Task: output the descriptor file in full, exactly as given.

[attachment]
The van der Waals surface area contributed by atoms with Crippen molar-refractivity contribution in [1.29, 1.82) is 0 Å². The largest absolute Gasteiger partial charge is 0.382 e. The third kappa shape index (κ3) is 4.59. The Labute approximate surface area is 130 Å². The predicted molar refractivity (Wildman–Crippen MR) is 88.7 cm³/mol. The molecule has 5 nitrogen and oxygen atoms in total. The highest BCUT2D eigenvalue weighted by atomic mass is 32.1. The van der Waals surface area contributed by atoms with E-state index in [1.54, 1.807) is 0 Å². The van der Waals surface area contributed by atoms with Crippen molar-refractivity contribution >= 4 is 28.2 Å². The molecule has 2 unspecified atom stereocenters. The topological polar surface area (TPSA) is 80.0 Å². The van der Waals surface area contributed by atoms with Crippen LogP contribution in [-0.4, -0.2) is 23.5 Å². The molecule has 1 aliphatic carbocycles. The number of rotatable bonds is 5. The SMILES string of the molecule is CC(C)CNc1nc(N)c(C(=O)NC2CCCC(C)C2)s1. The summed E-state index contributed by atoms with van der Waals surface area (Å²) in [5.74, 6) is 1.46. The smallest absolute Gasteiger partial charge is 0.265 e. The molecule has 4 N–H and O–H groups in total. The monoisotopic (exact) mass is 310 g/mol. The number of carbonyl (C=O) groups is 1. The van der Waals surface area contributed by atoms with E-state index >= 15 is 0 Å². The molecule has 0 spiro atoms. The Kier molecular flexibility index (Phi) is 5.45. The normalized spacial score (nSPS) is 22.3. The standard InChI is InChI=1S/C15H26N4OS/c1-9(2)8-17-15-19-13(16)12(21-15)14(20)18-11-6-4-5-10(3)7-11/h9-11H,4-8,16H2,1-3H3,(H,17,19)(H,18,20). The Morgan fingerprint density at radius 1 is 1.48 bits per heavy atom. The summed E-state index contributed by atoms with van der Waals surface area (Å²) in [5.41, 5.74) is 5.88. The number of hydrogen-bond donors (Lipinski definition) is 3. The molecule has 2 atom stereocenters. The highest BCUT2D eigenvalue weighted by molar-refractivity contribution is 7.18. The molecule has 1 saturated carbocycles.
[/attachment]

The van der Waals surface area contributed by atoms with Crippen molar-refractivity contribution in [1.29, 1.82) is 0 Å². The largest absolute Gasteiger partial charge is 0.382 e. The third kappa shape index (κ3) is 4.59. The Labute approximate surface area is 130 Å². The predicted molar refractivity (Wildman–Crippen MR) is 88.7 cm³/mol. The molecule has 5 nitrogen and oxygen atoms in total. The highest BCUT2D eigenvalue weighted by atomic mass is 32.1. The van der Waals surface area contributed by atoms with E-state index in [1.54, 1.807) is 0 Å². The van der Waals surface area contributed by atoms with Crippen molar-refractivity contribution >= 4 is 28.2 Å². The molecule has 2 unspecified atom stereocenters. The topological polar surface area (TPSA) is 80.0 Å². The van der Waals surface area contributed by atoms with Crippen LogP contribution in [-0.4, -0.2) is 23.5 Å². The molecule has 1 aliphatic carbocycles. The number of rotatable bonds is 5. The SMILES string of the molecule is CC(C)CNc1nc(N)c(C(=O)NC2CCCC(C)C2)s1. The summed E-state index contributed by atoms with van der Waals surface area (Å²) in [5.74, 6) is 1.46. The smallest absolute Gasteiger partial charge is 0.265 e. The molecule has 4 N–H and O–H groups in total. The monoisotopic (exact) mass is 310 g/mol. The number of carbonyl (C=O) groups is 1. The van der Waals surface area contributed by atoms with E-state index >= 15 is 0 Å². The molecule has 0 spiro atoms. The Kier molecular flexibility index (Phi) is 5.45. The normalized spacial score (nSPS) is 22.3. The standard InChI is InChI=1S/C15H26N4OS/c1-9(2)8-17-15-19-13(16)12(21-15)14(20)18-11-6-4-5-10(3)7-11/h9-11H,4-8,16H2,1-3H3,(H,17,19)(H,18,20). The Morgan fingerprint density at radius 1 is 1.48 bits per heavy atom. The summed E-state index contributed by atoms with van der Waals surface area (Å²) in [5.41, 5.74) is 5.88. The number of hydrogen-bond donors (Lipinski definition) is 3. The molecule has 2 atom stereocenters. The highest BCUT2D eigenvalue weighted by molar-refractivity contribution is 7.18. The molecule has 1 saturated carbocycles.